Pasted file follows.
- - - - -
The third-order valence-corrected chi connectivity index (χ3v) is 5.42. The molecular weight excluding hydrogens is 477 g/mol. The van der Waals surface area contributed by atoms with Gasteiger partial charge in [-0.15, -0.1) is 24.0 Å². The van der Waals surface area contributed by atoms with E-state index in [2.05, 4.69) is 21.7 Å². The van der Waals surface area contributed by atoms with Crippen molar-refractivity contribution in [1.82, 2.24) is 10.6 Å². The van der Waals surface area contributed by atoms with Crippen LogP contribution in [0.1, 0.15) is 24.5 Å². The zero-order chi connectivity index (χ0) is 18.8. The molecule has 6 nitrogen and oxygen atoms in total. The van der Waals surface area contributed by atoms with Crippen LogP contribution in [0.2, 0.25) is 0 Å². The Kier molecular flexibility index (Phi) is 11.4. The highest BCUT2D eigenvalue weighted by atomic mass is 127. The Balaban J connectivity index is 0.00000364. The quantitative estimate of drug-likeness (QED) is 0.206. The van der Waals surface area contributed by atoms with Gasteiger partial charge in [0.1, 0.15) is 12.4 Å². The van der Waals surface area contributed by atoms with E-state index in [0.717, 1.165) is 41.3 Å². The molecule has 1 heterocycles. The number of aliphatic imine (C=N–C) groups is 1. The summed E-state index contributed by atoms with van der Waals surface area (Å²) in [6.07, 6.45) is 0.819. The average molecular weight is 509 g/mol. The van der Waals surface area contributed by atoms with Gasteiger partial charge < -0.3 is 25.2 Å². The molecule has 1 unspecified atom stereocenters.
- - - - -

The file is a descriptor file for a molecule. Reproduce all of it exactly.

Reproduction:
The third-order valence-corrected chi connectivity index (χ3v) is 5.42. The molecular weight excluding hydrogens is 477 g/mol. The van der Waals surface area contributed by atoms with Gasteiger partial charge in [-0.15, -0.1) is 24.0 Å². The van der Waals surface area contributed by atoms with E-state index in [2.05, 4.69) is 21.7 Å². The van der Waals surface area contributed by atoms with Crippen molar-refractivity contribution in [1.82, 2.24) is 10.6 Å². The van der Waals surface area contributed by atoms with Crippen LogP contribution in [0.1, 0.15) is 24.5 Å². The zero-order chi connectivity index (χ0) is 18.8. The molecule has 6 nitrogen and oxygen atoms in total. The van der Waals surface area contributed by atoms with Crippen LogP contribution in [0.2, 0.25) is 0 Å². The Kier molecular flexibility index (Phi) is 11.4. The highest BCUT2D eigenvalue weighted by atomic mass is 127. The Balaban J connectivity index is 0.00000364. The quantitative estimate of drug-likeness (QED) is 0.206. The van der Waals surface area contributed by atoms with Gasteiger partial charge in [0.1, 0.15) is 12.4 Å². The van der Waals surface area contributed by atoms with E-state index in [0.717, 1.165) is 41.3 Å². The molecule has 1 heterocycles. The number of aliphatic imine (C=N–C) groups is 1. The summed E-state index contributed by atoms with van der Waals surface area (Å²) in [6.07, 6.45) is 0.819. The average molecular weight is 509 g/mol. The van der Waals surface area contributed by atoms with Gasteiger partial charge < -0.3 is 25.2 Å². The molecule has 1 unspecified atom stereocenters.